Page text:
If Rosedale Street, running east to west, is Poly’s equator, . . .
then Vaughn Boulevard, running north to south, is Poly’s prime meridian.
Vaughn Boulevard stretches a mile from TWU to Masonic Home. And the 1957 city directory confirms what we who walked, biked, and drove that mile and frequented its merchants know: Vaughn Boulevard was solidly middle class. Along its one mile in 1957 were ten beauty and barber shops, twelve cleaners and self-laundries, three liquor stores, two feed stores, two shoe shops, four TV repair shops, four auto repair shops, eight groceries, two surplus stores, seven gas stations, two florists, four pharmacies, one watch repair shop, two photo studios, four bookkeepers, seven places to eat, three places to drink, one dairy, one hardware store, one bicycle shop, one movie theater, one general-practice physician, one chiropractor, one clinic. And one church.
Here is a first sampling of some yoostabes along the Middle-Class Mile:
Built in 1914, this yoostabe the city hall and fire hall of the city of Polytechnic before Fort Worth annexed Poly in 1922. The building now belongs to TWU.
As this ghost sign shows, the building later housed a pastry shop. In 1957 it was Bryan Bakery. Later it was Partlow’s.
Fort Worth had a handful of Griddle diners. This yoostabe Griddle no. 2. It became the Poly Grill, which has closed. Next to the city hall building. Bottom photo shows the grill in more prosperous times.
The Poly branch post office is now Fresh Start House for veterans.
In 1957 there were several single-family houses along the Middle-Class Mile. For you sports fans, in a big house on the corner of Vaughn and Avenue H, where the post office would later be, lived Elmer Hanebutt, TWC basketball coach 1956-1969.
Warning: Digression ahead! At TWC in 1956 Elmer Hanebutt replaced Sam Rasco, who in 1963 would be coaching basketball at Forest Oak Junior High. In this photo, supplied by Gary Pillers, are (I think) Vernon Johnson (1), Larry Hensley (2), Phillip Barney (3), Joe Wylie (4), Jimmy Griffin (5), Donny Thompson (6), Gene Wilson (7), Jay Myatt (8), Norland Crow (9), Bobby Gillingham (10), Gary Gibson (11), Gary Pillers (12), Mike Wylie (13), Gary Elser (14), Steve Burris (15), Rickie Newberry (16), Coach Rasco (17), Dennis Ray (18).
Back to the intersection of Vaughn and Avenue H. On the corner across the street from Coach Hanebutt yoostabe another big house. Therein dwelt the Marquesa of Multiplication, the Duchess of Division, yes, the Queen of the Equation: Poly High math teacher Alton Ruth Davis.
In 1957 this building housed Harry’s Shoe Repair. By the 1960s it housed Herman’s Shoe Repair. Herman Culbert would, in exchange for the school lunch money a boy had saved up, put taps on the heels of the boy’s shoes, much to the consternation of the boy’s parents. If a boy was determined to show that he was totally beyond redemption, Herman would put taps on the heels and toes.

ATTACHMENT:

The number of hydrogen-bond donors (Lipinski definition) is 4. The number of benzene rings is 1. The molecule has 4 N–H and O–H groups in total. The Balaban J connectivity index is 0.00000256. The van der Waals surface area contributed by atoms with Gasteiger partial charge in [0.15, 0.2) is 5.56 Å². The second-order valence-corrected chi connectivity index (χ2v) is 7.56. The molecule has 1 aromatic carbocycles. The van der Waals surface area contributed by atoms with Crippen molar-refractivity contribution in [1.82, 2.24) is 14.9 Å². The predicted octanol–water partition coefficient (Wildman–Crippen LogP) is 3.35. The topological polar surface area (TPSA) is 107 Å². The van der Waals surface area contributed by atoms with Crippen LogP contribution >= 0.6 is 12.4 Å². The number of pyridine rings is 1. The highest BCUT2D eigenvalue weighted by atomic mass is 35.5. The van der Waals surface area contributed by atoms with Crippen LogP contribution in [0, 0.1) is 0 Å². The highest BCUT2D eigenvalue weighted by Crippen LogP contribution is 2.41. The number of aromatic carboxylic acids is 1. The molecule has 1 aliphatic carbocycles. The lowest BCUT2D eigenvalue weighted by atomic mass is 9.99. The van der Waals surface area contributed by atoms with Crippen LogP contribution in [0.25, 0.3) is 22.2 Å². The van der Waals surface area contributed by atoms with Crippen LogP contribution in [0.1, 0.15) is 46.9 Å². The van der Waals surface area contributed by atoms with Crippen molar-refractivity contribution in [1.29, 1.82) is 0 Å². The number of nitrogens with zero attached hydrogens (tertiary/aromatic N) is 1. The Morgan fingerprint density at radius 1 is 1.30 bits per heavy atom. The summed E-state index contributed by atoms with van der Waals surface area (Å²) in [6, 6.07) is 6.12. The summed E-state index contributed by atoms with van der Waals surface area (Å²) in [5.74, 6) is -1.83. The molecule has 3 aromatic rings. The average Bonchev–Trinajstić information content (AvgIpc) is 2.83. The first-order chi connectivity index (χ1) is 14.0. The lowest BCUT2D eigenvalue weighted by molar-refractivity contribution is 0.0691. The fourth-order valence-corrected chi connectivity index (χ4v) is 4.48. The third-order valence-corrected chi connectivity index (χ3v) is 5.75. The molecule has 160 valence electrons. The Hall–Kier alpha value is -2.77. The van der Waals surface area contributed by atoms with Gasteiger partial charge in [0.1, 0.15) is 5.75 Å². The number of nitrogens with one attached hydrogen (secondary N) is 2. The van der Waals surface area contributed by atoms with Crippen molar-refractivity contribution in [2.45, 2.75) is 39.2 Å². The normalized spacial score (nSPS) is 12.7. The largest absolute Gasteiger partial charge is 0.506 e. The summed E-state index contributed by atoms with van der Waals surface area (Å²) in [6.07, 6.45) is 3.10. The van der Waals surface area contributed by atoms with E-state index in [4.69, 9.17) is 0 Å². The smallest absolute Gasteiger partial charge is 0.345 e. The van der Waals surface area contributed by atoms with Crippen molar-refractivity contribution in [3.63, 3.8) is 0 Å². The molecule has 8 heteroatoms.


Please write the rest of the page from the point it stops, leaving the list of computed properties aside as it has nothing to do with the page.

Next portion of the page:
Herman has much to answer for.
This intersection of Vaughn Boulevard and Avenue N yoostabe where patrol boys of D. McRae Elementary enjoyed one of the perks of the high office: getting out of sixth-period class early to swap dirty jokes on the corner.
This modest building was the office of Dr. Warren G. Knox. He made house calls.
This long building yoostabe Brannen’s drive-in grocery, a shoe repair shop, a photo shop, and a cleaners. It is now Rev’s Funeral Parlor.
This vacant lot is all that remains of Ray Cloud Pharmacy at 1902 Vaughn, where many a boy sent by his parents to fetch a prescription squandered the money instead on a Revell model airplane. Inset photo of the sign is from an earlier trip down memory lane.
The Wagon Yard is all partied out. Inset photo of the sign is from earlier times.
The Poly Theater opened about 1952, operated by Imogene (1912-1990) and Boyd Milligan (1905-2000), who also operated the 7th Street Theater. The building has been derelict for years after the last owner, a church, left town owing delinquent taxes.
The theater’s marquee is dilapidated. Now showing: Blue Skies Above.
Where M&S Tires & Wheels is today just north of Martin Luther King Jr. Freeway yoostabe Robert and Kate Houlihan’s kingdom of commerce: their grocery store, dry goods and notions store, and toy store. Later an A. L. Davis supermarket yoostabe there.
May’s Cleaners is now Poly’s Smoker’s Paradise (“Drinks Snacks Hookahs Accessories”).
This yoostabe Weldon’s Café, built in moderne style and opened in 1946 by Ivy Weldon and Edna Bodiford (parents of Sandy Bodiford, Poly High class of 1955, who married classmate Kenneth Copeland). Weldon Bodiford was a brother of James Bodiford, who in 1968 operated an auto repair shop across the street from Weldon’s. The café building last housed Diva’s Lounge (“Restaurant Extraordinaire!” “Fort Worth’s Finest BYOB” “Billiards Karaoke Hookahs”). Hmmm. That’s the second place with hookahs.
Indeed, since the 1957 city directory was printed, the Middle-Class Mile has (like us) changed. Some of the buildings we recall on Vaughn Boulevard are gone, some are shuttered, and the rest have new occupants. Thomas Wolfe reminded us that “you can’t go home again.” But you can go again to where the Poly equator meets the Poly prime meridian: the intersection of Rosedale Street and Vaughn Boulevard. Then point your shoes south and walk that mile of Vaughn Boulevard as Memory Lane.
But please, no taps.
To read more about Vaughn Boulevard: